Scammers target illegal workers ahead of their forced departure
Like sharks feeding on schools of fish, con artists are preying on thousands of undocumented foreign workers who are trying to beat an amnesty to leave the country or face jail and a whipping.
The most active of the con men are the calo, Indonesian for phantom agent, who target the relatively cash-rich, but vulnerable Indonesian workers bent on leaving the country to avoid arrest before the amnesty expires at the end of Ramadan, the Muslim holy month.
The calos are usually sharply dressed Indonesians who wear dark sunglasses and brazenly offer their bait - bogus air and ferry tickets - to foreign workers as they enter or leave their embassies.
Since the amnesty was announced last week, thousands of panicked Indonesian, Indian and Bangladeshi workers have been gathering daily at their embassies for one-way travel passes without which they cannot leave.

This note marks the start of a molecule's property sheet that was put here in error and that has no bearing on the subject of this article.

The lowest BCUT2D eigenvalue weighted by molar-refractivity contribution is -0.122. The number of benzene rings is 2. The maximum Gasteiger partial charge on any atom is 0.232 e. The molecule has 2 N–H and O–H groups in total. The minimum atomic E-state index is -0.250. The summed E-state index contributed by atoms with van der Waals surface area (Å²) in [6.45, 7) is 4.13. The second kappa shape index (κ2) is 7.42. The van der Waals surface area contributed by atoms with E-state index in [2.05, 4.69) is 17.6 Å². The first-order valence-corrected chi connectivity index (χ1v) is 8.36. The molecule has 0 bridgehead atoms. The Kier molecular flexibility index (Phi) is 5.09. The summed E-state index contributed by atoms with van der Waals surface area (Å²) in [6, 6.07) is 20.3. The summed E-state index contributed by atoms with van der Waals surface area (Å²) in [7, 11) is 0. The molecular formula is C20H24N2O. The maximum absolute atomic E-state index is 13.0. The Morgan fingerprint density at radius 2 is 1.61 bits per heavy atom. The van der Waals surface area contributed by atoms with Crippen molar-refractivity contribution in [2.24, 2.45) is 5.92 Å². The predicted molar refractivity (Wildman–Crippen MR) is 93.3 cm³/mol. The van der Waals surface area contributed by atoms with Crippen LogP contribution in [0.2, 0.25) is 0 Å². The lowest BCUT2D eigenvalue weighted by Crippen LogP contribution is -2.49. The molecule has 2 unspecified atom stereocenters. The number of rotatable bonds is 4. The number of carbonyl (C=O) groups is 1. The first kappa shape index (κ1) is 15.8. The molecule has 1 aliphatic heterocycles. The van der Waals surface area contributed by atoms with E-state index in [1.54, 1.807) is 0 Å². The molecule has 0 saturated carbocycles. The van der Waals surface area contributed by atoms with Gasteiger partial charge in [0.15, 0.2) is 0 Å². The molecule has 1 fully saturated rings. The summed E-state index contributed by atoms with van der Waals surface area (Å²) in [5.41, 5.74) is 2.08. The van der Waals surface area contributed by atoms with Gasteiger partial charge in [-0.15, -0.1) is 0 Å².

The sudden rush to get the passes has overwhelmed embassy officials.
'We can daily issue about 4,000 single-journey travel papers but there are over 10,000 applicants a day,' one Indonesian embassy official said. 'We have our hands too full to worry about the calos.'
Indonesian workers have the option of boarding one of several naval vessels that Malaysia and Indonesia are putting into service to transport them home.
But without air tickets, securing passage for the journey home for nationals of India and Bangladesh remains a challenge.
Indian embassy officials have appealed for police help to arrest the bogus travel agents while warning Indians not to buy their tickets.
But, according to Bangladeshi Jaafar Hussein, such warnings are of little practical help.
'The airlines said tickets were sold out last week and these agents are still selling tickets to Dhaka, but for twice the normal price,' Mr Hussein said.
He said that he dared not buy for fear the ticket might turn out to be a fake, but neither does he want to be stranded when the amnesty expires.
'We don't want to be jailed and whipped,' he said.
Irene Fernandez, director of a group that helps migrant workers, said many were becoming desperate and described the atmosphere as 'mass madness'.
'It is difficult for about 1.5 million workers to all pack up and leave together within two weeks,' she said.
The government has, meanwhile, intervened to ask the various airlines to add more flights, but it is sticking to its deadline.